Websites of the Deep: A Showcase of Underwater Web Design
Developing a website can sometimes be a dry process, but that doesn’t mean the finished site can’t make a splash. As the lead designer at a studio called “The Deep End”, it’s always interesting to see what others have done with the underwater web design theme, and it turns out there are quite a few sites out there. Pay close attention to the different styles that are utilized, as there are many different ways to bring the allure of the sea to the web.
Below is a showcase of beautiful websites that have used the underwater landscape and the creatures who reside there as either a backdrop, or to tell a compelling story. From cartoonish and quirky to stunningly photographic, these aquatic websites have a lot of range. So dive in to this showcase of underwater web design and find the inspiration you are looking for to turn your next web project into something truly deep.
Websites of the Deep
iZenius uses subtle animation, texture and a fun retro aesthetic to bring a stylized ocean to life.
Family of Fish uses beautiful fullscreen photography in multiple layers to create an amazing parallax effect as you scroll down to the ocean floor.
The site for the fictitious Atlantis World’s Fair has the look and feel of a children’s book from the 1960s. Mostly baby blue with several pops of color, it follows the journey from the water’s surface down to the lost city.
Fishy has a quirky and colorful interface that makes great use of pop art illustrations and HTML5 animations to showcase their work.
Goodbye Elliott is a Hawaiian boy band that uses the natural underwater beauty of their home state to gorgeous effect.
Liquid Torch gives the illusion of being underwater through simulated beams of light, as well as splashes of water on and behind the hero image.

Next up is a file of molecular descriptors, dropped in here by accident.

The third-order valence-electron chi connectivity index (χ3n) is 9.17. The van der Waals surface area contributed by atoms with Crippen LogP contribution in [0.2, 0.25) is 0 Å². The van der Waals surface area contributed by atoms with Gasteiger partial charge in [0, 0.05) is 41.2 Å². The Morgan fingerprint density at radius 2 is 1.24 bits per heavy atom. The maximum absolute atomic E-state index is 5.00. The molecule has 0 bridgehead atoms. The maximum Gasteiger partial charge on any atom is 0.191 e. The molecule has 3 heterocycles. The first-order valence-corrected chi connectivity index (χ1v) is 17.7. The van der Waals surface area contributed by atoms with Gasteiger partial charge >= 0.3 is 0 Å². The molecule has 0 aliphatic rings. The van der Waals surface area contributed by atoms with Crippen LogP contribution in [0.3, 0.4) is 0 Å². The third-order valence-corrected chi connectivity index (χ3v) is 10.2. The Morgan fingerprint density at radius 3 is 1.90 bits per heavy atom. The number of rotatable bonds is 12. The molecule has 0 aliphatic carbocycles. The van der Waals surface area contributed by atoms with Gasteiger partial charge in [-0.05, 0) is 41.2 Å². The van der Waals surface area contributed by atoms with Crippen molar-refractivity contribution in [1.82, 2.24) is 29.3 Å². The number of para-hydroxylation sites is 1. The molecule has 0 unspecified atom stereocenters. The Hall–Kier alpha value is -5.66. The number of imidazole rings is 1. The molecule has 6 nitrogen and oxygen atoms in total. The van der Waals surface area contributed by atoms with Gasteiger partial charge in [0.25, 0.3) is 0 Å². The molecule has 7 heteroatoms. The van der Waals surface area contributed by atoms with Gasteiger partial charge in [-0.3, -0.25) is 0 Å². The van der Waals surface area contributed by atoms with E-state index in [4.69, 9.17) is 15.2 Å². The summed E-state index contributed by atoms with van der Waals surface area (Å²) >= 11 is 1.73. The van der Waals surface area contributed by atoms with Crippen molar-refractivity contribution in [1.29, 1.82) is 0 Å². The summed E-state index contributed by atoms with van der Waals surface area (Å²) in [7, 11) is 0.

Squid Chef‘s coming soon page plays with lighting effects and a colorful, simplistic illustration of their mascot.
Iceberg brings us a somewhat chilled version of the oceanscape. Using gradients and subtle glow effects, Iceberg shows us that there really is more under the surface.
Dedoce utilizes a beautifully textured watercolor-esque illustration as a backdrop, and the result is quite dramatic.
Iutopi is a fantastic example of using parallax to tell a story. As you scroll down from the surface, you encounter many of the creatures which call the ocean home, and they only get stranger the deeper you go.
Ocean’s Discovery uses the requisite ocean blue in the hero photo, but sets it off with a pop of vivid yellow on the navigation bar and to highlight some of the copy.
Tomas Projeta‘s portfolio site has a very atypical and interesting navigation. Rather than starting at the top, it starts in the center of the vertical space, allowing visitors to scroll up to the sky, or down into the sea. The wonderfully detailed illustrations make both directions worth the trip.
We Think suggests a deep sea dive through the clever use of their heroes’ image: Two guys in their pajamas and old-school diver helmets. Their header also includes a repeating wave pattern to add to the effect.
Ukranian Design Studio includes many environments in addition to the beautiful coral reef. You can easily navigate toward space, dry land, as well as the center of the earth.